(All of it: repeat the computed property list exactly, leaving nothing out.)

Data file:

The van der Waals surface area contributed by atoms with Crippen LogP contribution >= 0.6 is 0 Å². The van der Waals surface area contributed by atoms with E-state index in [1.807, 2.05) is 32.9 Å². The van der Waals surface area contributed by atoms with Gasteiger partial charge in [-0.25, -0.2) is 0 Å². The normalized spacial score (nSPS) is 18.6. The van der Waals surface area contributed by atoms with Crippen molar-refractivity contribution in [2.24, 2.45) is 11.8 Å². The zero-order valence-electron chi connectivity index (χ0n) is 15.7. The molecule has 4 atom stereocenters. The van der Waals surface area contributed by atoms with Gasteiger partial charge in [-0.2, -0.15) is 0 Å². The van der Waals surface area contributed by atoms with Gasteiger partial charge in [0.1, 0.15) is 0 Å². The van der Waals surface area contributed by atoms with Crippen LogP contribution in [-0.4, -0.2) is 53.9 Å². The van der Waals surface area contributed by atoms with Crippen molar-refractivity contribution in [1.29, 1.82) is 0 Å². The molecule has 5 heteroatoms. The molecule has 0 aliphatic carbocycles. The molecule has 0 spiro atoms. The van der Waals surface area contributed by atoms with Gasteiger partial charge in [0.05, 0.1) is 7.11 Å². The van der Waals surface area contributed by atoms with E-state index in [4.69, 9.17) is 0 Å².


The van der Waals surface area contributed by atoms with Crippen LogP contribution >= 0.6 is 0 Å². The van der Waals surface area contributed by atoms with E-state index in [1.807, 2.05) is 32.9 Å². The van der Waals surface area contributed by atoms with Gasteiger partial charge in [-0.25, -0.2) is 0 Å². The normalized spacial score (nSPS) is 18.6. The van der Waals surface area contributed by atoms with Crippen molar-refractivity contribution in [2.24, 2.45) is 11.8 Å². The zero-order valence-electron chi connectivity index (χ0n) is 15.7. The molecule has 4 atom stereocenters. The van der Waals surface area contributed by atoms with Gasteiger partial charge in [-0.2, -0.15) is 0 Å². The van der Waals surface area contributed by atoms with Gasteiger partial charge in [0.1, 0.15) is 0 Å². The van der Waals surface area contributed by atoms with Crippen LogP contribution in [-0.4, -0.2) is 53.9 Å². The van der Waals surface area contributed by atoms with Crippen molar-refractivity contribution in [1.29, 1.82) is 0 Å². The molecule has 5 heteroatoms. The molecule has 0 aliphatic carbocycles. The molecule has 0 spiro atoms. The van der Waals surface area contributed by atoms with Gasteiger partial charge in [0.05, 0.1) is 7.11 Å². The van der Waals surface area contributed by atoms with E-state index in [4.69, 9.17) is 0 Å².